While some folks are already thinking ahead to custom dances, pets, and Dungeon Maker avatars, those things are not possible currently. Devs explained that for things like animations, there is a lot of back end code connecting various races, so even race-specific things would require major work. When asked about the possibility of making Dungeon Maker avatars, Longdale answered:
"The Player studio is just art, and anything related to art. It's just assets. At least at this point, we are not taking suggestions for design specific things -- certainly not abilities for avatars. But we'd certainly take those suggestions as a design team. Player studio just is not the avenue for that."
To start off, the Player Studio is only open for designing certain item for the different games. This is on purpose, using easier items -- such as cloaks that need only Photoshop -- that allow for everyone to get in and try his hand at it. Longdale noted that at some point, everything might open up, but the feature is a long way from that now. So what is currently available for players to design? Submissions are being accepted for armor and housing items in EQ and housing items and cloaks in EQII. And if you think you can a better hairstyle for these two games than the devs, now's your chance to prove it! Free Realms (which hasn't gone up yet) will do posters, T-shirts, and housing items.


"If you think you can create a better hairstyle for these two games than the devs, now's your chance to prove it!"

After getting your idea in electronic form, you have to submit (one item at a time) according to the instructions on the site. After that, your item is evaluated electronically and sent to the appropriate game's dev team. If accepted at that stage, it will be sent to the experts of that item type. If a submission is rejected, you can get a comment from the dev team with feedback or an explanation. For added support, SOE will also be offering a forum for creators to solicit feedback for their ideas.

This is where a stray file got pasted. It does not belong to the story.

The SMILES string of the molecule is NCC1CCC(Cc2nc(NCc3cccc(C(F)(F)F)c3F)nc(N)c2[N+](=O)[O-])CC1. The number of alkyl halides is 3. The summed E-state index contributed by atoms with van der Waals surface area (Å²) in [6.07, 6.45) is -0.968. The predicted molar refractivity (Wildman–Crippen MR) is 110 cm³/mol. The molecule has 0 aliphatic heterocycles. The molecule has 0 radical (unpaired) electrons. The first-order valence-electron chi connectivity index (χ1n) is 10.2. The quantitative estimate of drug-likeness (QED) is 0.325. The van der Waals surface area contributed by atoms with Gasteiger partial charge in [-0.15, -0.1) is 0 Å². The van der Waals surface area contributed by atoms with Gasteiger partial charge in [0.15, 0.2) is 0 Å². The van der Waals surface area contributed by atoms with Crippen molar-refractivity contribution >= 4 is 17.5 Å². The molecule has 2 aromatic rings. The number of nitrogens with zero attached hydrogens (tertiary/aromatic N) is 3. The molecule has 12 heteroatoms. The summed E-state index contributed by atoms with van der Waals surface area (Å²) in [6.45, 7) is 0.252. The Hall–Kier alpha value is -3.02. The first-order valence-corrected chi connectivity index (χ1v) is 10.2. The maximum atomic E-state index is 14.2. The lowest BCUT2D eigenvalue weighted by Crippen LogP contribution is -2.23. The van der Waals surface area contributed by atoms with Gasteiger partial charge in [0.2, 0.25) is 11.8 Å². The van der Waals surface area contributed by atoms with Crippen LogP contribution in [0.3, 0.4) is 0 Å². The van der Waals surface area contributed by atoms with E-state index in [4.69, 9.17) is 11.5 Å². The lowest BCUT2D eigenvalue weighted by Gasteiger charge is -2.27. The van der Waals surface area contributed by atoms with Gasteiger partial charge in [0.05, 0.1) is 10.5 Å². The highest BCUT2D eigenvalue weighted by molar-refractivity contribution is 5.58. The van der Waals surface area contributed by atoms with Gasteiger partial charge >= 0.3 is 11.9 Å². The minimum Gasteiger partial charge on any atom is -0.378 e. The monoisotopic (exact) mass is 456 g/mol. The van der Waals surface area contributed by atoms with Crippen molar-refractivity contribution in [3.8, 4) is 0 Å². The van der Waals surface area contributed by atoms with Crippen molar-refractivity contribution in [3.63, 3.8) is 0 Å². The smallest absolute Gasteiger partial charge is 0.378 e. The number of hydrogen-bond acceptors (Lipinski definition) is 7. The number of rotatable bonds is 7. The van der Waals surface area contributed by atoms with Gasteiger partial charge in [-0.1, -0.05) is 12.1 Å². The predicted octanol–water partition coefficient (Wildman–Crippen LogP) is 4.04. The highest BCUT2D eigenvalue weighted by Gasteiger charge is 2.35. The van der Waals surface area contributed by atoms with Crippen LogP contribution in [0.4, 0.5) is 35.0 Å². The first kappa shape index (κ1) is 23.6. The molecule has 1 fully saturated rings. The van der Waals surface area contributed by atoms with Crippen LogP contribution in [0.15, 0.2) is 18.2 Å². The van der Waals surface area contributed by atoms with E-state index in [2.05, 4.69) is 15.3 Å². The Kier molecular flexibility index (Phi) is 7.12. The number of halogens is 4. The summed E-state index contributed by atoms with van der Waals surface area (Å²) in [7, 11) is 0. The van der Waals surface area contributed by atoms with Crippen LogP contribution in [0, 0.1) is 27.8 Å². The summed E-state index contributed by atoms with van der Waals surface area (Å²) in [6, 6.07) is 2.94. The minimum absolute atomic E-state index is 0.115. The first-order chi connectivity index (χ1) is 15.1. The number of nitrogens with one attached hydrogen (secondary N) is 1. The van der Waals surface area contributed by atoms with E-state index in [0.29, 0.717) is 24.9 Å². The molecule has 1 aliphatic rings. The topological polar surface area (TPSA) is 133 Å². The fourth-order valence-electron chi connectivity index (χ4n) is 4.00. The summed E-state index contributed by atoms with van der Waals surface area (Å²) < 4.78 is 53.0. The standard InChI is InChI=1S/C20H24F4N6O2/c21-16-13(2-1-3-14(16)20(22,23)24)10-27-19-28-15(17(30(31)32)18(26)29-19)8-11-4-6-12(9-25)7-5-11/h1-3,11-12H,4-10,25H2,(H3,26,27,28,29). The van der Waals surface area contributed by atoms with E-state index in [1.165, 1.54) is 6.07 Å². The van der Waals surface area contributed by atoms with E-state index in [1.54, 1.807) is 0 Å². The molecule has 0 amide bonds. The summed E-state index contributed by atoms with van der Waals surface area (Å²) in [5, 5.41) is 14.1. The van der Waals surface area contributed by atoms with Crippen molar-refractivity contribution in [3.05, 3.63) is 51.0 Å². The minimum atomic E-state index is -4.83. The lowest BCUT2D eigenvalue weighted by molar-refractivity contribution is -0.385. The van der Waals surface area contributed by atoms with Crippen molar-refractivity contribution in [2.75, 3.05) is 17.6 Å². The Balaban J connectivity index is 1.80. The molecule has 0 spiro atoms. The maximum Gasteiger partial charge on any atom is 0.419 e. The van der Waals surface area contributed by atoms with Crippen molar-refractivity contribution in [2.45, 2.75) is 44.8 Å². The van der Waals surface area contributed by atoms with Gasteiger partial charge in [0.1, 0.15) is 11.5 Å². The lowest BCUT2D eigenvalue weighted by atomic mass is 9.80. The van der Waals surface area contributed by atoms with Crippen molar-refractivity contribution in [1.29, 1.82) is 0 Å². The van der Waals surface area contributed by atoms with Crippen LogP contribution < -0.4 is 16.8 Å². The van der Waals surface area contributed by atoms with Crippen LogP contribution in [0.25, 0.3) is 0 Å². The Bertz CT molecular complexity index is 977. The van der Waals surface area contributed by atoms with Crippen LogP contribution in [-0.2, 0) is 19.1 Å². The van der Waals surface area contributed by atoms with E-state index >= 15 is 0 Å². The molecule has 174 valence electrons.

If it is your first accepted item, development is on hold until you fill out paperwork as required by your country for tax purposes. Currently, not all countries can submit items for sale due to tax laws, but everyone can buy Player Studio items. Player-made items will have their own separate category in the Marketplace.

The final step of this Player Studio business plan is sitting back and waiting for the moolah to roll in. Profits made from your item will be sent to you quarterly, and the more items you have available, the more likely your profits will grow. To those who worry about the value of Station Cash given the number of double and triple cash promotions, the devs say that the profits are based on the fixed revenue value of an item, not the relative station cash value.

EverQuest II screenshot
Becoming a real estate mogul

The next exciting change that is packaged with the Player Studio is the ability to sell fully decorated housing deeds. Although homes do not need to go through any dev approval process, they will be listed on the Marketplace in their own housing section. Decorators no longer need to wait for a client to commission a house, and buyers no longer need to worry about giving trustee access to folks. It truly gives more freedom to both the decorators and the home owners.

Georgeson offered some more details on this new feature. Players can basically get any house (including Prestige houses), take the time to fully decorate it in any style they want, and then sell it as a package on the Marketplace. Prospective buyers will be able to visit the special housing tab and tour all available properties, much as when players visit homes on the the housing leaderboards. Players can then decide whether they want the house or not.

What happens in Vegas doesn't stay in Vegas, at least where SOE Live is concerned! Massively sent intrepid reporters MJ Guthrie and Karen Bryan to this year's SOE Live, from which they'll be transmitting all the best fan news on PlanetSide 2, EverQuest II, DC Universe Online, and the other MMOs on SOE's roster.
This article was originally published on Massively.